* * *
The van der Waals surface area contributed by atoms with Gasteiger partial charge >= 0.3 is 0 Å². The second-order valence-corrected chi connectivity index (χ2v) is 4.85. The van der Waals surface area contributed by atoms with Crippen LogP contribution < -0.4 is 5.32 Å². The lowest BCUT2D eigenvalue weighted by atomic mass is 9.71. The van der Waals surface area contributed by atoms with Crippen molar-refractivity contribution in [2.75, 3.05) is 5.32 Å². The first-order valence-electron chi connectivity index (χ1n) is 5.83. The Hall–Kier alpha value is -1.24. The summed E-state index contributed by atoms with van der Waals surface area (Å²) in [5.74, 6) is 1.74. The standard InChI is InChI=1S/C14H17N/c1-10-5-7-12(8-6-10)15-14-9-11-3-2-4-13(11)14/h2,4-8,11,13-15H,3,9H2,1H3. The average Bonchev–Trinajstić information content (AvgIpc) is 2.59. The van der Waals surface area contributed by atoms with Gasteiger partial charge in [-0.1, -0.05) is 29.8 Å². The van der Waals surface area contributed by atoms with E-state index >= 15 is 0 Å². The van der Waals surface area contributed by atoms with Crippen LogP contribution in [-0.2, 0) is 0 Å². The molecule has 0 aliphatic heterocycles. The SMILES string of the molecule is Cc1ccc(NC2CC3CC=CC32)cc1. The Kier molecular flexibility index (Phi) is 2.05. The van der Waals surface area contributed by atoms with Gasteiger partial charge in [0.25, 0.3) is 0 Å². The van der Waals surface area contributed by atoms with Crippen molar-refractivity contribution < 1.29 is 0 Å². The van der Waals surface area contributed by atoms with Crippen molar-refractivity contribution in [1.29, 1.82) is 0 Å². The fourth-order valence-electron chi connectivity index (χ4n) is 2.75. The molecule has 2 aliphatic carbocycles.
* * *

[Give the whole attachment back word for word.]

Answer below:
The van der Waals surface area contributed by atoms with Gasteiger partial charge >= 0.3 is 0 Å². The second-order valence-corrected chi connectivity index (χ2v) is 4.85. The van der Waals surface area contributed by atoms with Crippen LogP contribution < -0.4 is 5.32 Å². The lowest BCUT2D eigenvalue weighted by atomic mass is 9.71. The van der Waals surface area contributed by atoms with Crippen molar-refractivity contribution in [2.75, 3.05) is 5.32 Å². The first-order valence-electron chi connectivity index (χ1n) is 5.83. The Hall–Kier alpha value is -1.24. The summed E-state index contributed by atoms with van der Waals surface area (Å²) in [5.74, 6) is 1.74. The standard InChI is InChI=1S/C14H17N/c1-10-5-7-12(8-6-10)15-14-9-11-3-2-4-13(11)14/h2,4-8,11,13-15H,3,9H2,1H3. The average Bonchev–Trinajstić information content (AvgIpc) is 2.59. The van der Waals surface area contributed by atoms with Gasteiger partial charge in [-0.1, -0.05) is 29.8 Å². The van der Waals surface area contributed by atoms with E-state index >= 15 is 0 Å². The van der Waals surface area contributed by atoms with Crippen LogP contribution in [-0.2, 0) is 0 Å². The molecule has 0 aliphatic heterocycles. The SMILES string of the molecule is Cc1ccc(NC2CC3CC=CC32)cc1. The Kier molecular flexibility index (Phi) is 2.05. The van der Waals surface area contributed by atoms with Gasteiger partial charge in [0.25, 0.3) is 0 Å². The van der Waals surface area contributed by atoms with Crippen molar-refractivity contribution < 1.29 is 0 Å². The van der Waals surface area contributed by atoms with Crippen molar-refractivity contribution in [1.29, 1.82) is 0 Å². The fourth-order valence-electron chi connectivity index (χ4n) is 2.75. The molecule has 2 aliphatic carbocycles.